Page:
AutoResetEvent – synchronizing threads

AutoResetEvent class allows us to synchronize threads.
There are a few important things to know:
1. Constructor:
If you pass true to the constructor it means that thread which uses this AutoResetEvent is free to go and won’t be blocked (state equal to ‘signaled’). If you pass false – thread will be blocked (‘non-signaled’).

2. WaitOne() method:
It causes that thread checks whether it can go (if signaled – can go; if non-signaled – is blocked and waits here). If it can go it immediately sets state to non-signaled.

3. Set() method:
Sets AutoResetEvent to signaled state – threads won’t be blocked.

No synchronization
Imagine that we have two threads. One prints in loop “Hi!” and the other prints in loop “Hello!”. If we do not synchronize this two threads order of messages is random. See below:

        #region nosync
        public void StartWithoutSynchronization()
        {
            SayHiNoSync();
            SayHelloNoSync();
        }

        private void SayHiNoSync()
        {
            int i = 0;
            Task.Run(() =>
            {
                while (i < 50)
                {
                    Console.WriteLine($"Hi! ({i} no sync)");
                    i++;
                }
            });
        }

        private void SayHelloNoSync()
        {
            int i = 0;
            Task.Run(() =>
            {
                while (i < 50)
                {
                    Console.WriteLine($"Hello! ({i} no sync)");
                    i++;
                }
            });
        }
        #endregion nosync

resetevent_nosync

Synchronized
Now imagine that we want to have messages in console in following order: “Hi” – “Hello” – “Hi” – “Hello” – “Hi” – “Hello” – …
We can make use of AutoResetEvent. See below:

        #region sync
        AutoResetEvent _autoResetEventHi = new AutoResetEvent(true); //initialized to signaled state - will not block thread
        AutoResetEvent _autoResetEventHello = new AutoResetEvent(false); //initialized to non-signaled state - will block thread


        public void StartWithSynchronization()
        {
            //we start both threads in the same time
            SayHiSync();
            SayHelloSync();
        }


        private void SayHiSync()
        {
            int i = 0;
            Task.Run(() =>
            {
                while (i < 50)
                {
                    _autoResetEventHi.WaitOne(); //thread checks whether can go or not
                    Console.WriteLine($"Hi! ({i} sync)");
                    i++;
                    _autoResetEventHello.Set(); //sets the other autoResetEvent to signaled state
                }
            });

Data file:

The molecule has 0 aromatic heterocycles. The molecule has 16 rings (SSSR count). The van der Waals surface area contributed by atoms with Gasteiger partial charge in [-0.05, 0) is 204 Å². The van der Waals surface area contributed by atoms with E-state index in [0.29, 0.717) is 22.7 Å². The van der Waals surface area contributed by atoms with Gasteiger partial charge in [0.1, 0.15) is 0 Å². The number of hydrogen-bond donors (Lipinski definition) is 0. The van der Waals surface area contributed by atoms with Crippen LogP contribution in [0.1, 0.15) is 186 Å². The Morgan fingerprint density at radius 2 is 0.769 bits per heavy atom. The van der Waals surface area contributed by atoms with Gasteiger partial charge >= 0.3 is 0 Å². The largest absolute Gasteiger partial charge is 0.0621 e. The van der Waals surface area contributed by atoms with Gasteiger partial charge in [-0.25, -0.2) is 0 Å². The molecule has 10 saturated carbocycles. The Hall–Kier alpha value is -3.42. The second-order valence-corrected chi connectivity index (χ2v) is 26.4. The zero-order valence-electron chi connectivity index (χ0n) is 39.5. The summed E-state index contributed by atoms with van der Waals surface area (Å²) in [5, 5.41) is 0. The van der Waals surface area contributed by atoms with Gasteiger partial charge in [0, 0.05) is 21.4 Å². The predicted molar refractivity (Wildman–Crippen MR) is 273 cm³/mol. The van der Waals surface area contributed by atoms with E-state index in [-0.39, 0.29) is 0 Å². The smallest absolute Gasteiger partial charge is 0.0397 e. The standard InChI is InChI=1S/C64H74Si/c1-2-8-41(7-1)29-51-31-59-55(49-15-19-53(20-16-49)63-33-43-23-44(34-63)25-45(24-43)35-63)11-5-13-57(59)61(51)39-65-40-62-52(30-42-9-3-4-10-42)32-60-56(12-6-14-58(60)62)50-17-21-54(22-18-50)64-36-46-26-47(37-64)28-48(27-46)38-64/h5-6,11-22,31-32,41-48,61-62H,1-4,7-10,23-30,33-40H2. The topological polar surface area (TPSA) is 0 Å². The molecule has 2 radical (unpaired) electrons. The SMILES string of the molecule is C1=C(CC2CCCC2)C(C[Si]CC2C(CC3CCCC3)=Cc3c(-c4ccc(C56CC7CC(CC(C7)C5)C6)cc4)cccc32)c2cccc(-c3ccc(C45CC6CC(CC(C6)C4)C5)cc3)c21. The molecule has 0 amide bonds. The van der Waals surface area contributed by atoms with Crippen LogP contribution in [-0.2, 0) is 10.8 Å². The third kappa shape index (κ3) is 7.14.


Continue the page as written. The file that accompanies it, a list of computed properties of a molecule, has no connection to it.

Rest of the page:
}

        private void SayHelloSync()
        {
            int i = 0;
            Task.Run(() =>
            {
                while (i < 50)
                {
                    _autoResetEventHello.WaitOne(); //thread checks whether can go or not
                    Console.WriteLine($"Hello! ({i} sync)");
                    i++;
                    _autoResetEventHi.Set(); //sets the other autoResetEvent to signaled state
                }
            });
        }
        #endregion sync

resetevent_sync

Explanation:
Both tasks are started in the same time. _autoResetEventHi is initialized not to block the thread. This thread will imediately set state of _autoResetEventHi to non-signaled. _autoResetEventHello is initialized to non-signaled state and will block the thread.
Console will print out “Hi” message. Then this thread will set _autoResetEventHello to signaled state. It will allow the other thread to finish waiting. The other thread sets immediately state of _autoResetEventHello to non-signaled. Console will print out “Hello”.
Then the first thread can again process the loop and unlock the other thread. The other thread is unblocked, processes the message and unlocks the first one… This is how it works.

Synchronized (with defined waiting timespan)
Additional information: WaitOne method accepts parameter (int). It informs how long thread should wait. If you won’t pass this argument it will wait forever (until it is signaled as default value is -1). If you set i.e. 1000 thread will wait (if is blocked) for one second and then continue processing.

Note the code below. I commented out one line end edited one more.

        private void SayHiSync()
        {
            int i = 0;
            Task.Run(() =>
            {
                while (i < 50)
                {
                    _autoResetEventHi.WaitOne();
                    Console.WriteLine($"Hi! ({i} sync)");
                    i++;
                    //_autoResetEventHello.Set(); //it means _autoResetEventHello will not be signaled at all!
                }
            });
        }

        private void SayHelloSync()
        {
            int i = 0;
            Task.Run(() =>
            {
                while (i < 50)
                {
                    _autoResetEventHello.WaitOne(5000); //it means thread will wait 5 seconds when blocked
                    Console.WriteLine($"Hello! ({i} sync)");
                    i++;
                    _autoResetEventHi.Set();
                }
            });
        }

The final result in console is the same. The difference is that message “Hi” appears immediately and then we wait 5 seconds for “Hello”. Then “Hi” appears immediately again and again we wait 5 seconds for “Hello”…

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One thought on “AutoResetEvent – synchronizing threads

  1. Pingback: ManualResetEvent – synchronizing threads | ArW Software

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